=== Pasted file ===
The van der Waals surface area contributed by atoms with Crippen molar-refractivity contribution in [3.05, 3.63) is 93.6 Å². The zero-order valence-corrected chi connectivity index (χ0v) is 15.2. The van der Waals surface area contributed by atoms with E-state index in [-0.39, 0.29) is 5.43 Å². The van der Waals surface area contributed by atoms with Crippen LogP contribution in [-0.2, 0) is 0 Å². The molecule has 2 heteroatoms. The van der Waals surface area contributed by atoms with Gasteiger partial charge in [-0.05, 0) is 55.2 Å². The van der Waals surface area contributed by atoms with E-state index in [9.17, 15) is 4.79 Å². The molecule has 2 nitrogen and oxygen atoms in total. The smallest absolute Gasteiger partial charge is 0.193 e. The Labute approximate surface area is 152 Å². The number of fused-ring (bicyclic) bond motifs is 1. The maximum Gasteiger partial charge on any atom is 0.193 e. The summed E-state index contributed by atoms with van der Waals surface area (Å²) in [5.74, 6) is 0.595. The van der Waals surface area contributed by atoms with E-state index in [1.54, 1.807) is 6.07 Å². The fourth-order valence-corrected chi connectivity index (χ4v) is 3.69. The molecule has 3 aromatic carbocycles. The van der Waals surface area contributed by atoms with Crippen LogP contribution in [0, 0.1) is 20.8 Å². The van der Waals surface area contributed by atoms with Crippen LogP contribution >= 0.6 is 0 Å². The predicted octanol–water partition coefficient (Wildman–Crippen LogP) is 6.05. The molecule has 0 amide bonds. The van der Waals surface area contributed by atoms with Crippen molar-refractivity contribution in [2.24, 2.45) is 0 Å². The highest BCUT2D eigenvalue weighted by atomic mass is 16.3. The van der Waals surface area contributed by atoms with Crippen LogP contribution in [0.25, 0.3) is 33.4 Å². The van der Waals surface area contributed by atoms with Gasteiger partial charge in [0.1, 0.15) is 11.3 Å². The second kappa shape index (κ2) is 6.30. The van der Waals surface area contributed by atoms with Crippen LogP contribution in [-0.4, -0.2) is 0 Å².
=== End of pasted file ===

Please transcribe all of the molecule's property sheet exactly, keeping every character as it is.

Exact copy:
The van der Waals surface area contributed by atoms with Crippen molar-refractivity contribution in [3.05, 3.63) is 93.6 Å². The zero-order valence-corrected chi connectivity index (χ0v) is 15.2. The van der Waals surface area contributed by atoms with E-state index in [-0.39, 0.29) is 5.43 Å². The van der Waals surface area contributed by atoms with Crippen LogP contribution in [-0.2, 0) is 0 Å². The molecule has 2 heteroatoms. The van der Waals surface area contributed by atoms with Gasteiger partial charge in [-0.05, 0) is 55.2 Å². The van der Waals surface area contributed by atoms with E-state index in [9.17, 15) is 4.79 Å². The molecule has 2 nitrogen and oxygen atoms in total. The smallest absolute Gasteiger partial charge is 0.193 e. The Labute approximate surface area is 152 Å². The number of fused-ring (bicyclic) bond motifs is 1. The maximum Gasteiger partial charge on any atom is 0.193 e. The summed E-state index contributed by atoms with van der Waals surface area (Å²) in [5.74, 6) is 0.595. The van der Waals surface area contributed by atoms with E-state index in [1.54, 1.807) is 6.07 Å². The fourth-order valence-corrected chi connectivity index (χ4v) is 3.69. The molecule has 3 aromatic carbocycles. The van der Waals surface area contributed by atoms with Crippen LogP contribution in [0, 0.1) is 20.8 Å². The van der Waals surface area contributed by atoms with Crippen LogP contribution >= 0.6 is 0 Å². The predicted octanol–water partition coefficient (Wildman–Crippen LogP) is 6.05. The molecule has 0 amide bonds. The van der Waals surface area contributed by atoms with Crippen molar-refractivity contribution in [2.24, 2.45) is 0 Å². The highest BCUT2D eigenvalue weighted by atomic mass is 16.3. The van der Waals surface area contributed by atoms with Crippen LogP contribution in [0.25, 0.3) is 33.4 Å². The van der Waals surface area contributed by atoms with Gasteiger partial charge in [0.1, 0.15) is 11.3 Å². The second kappa shape index (κ2) is 6.30. The van der Waals surface area contributed by atoms with Crippen LogP contribution in [-0.4, -0.2) is 0 Å².